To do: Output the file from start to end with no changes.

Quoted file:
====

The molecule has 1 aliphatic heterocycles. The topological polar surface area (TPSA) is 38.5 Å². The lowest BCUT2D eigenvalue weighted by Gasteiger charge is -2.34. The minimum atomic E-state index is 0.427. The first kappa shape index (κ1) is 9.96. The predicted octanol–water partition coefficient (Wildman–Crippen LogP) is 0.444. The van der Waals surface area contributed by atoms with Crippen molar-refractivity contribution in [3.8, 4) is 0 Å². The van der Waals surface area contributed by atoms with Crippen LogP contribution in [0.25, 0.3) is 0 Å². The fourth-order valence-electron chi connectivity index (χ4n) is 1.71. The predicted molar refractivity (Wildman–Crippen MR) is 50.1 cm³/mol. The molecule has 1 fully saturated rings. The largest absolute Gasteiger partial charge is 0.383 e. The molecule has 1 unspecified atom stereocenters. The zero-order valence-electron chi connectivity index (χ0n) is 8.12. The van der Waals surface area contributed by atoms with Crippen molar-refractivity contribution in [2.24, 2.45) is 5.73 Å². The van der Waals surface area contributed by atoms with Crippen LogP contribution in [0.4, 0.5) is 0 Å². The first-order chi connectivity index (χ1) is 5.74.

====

The molecule has 1 aliphatic heterocycles. The topological polar surface area (TPSA) is 38.5 Å². The lowest BCUT2D eigenvalue weighted by Gasteiger charge is -2.34. The minimum atomic E-state index is 0.427. The first kappa shape index (κ1) is 9.96. The predicted octanol–water partition coefficient (Wildman–Crippen LogP) is 0.444. The van der Waals surface area contributed by atoms with Crippen molar-refractivity contribution in [3.8, 4) is 0 Å². The van der Waals surface area contributed by atoms with Crippen LogP contribution in [0.25, 0.3) is 0 Å². The fourth-order valence-electron chi connectivity index (χ4n) is 1.71. The predicted molar refractivity (Wildman–Crippen MR) is 50.1 cm³/mol. The molecule has 1 fully saturated rings. The largest absolute Gasteiger partial charge is 0.383 e. The molecule has 1 unspecified atom stereocenters. The zero-order valence-electron chi connectivity index (χ0n) is 8.12. The van der Waals surface area contributed by atoms with Crippen molar-refractivity contribution in [2.24, 2.45) is 5.73 Å². The van der Waals surface area contributed by atoms with Crippen LogP contribution in [0.4, 0.5) is 0 Å². The first-order chi connectivity index (χ1) is 5.74.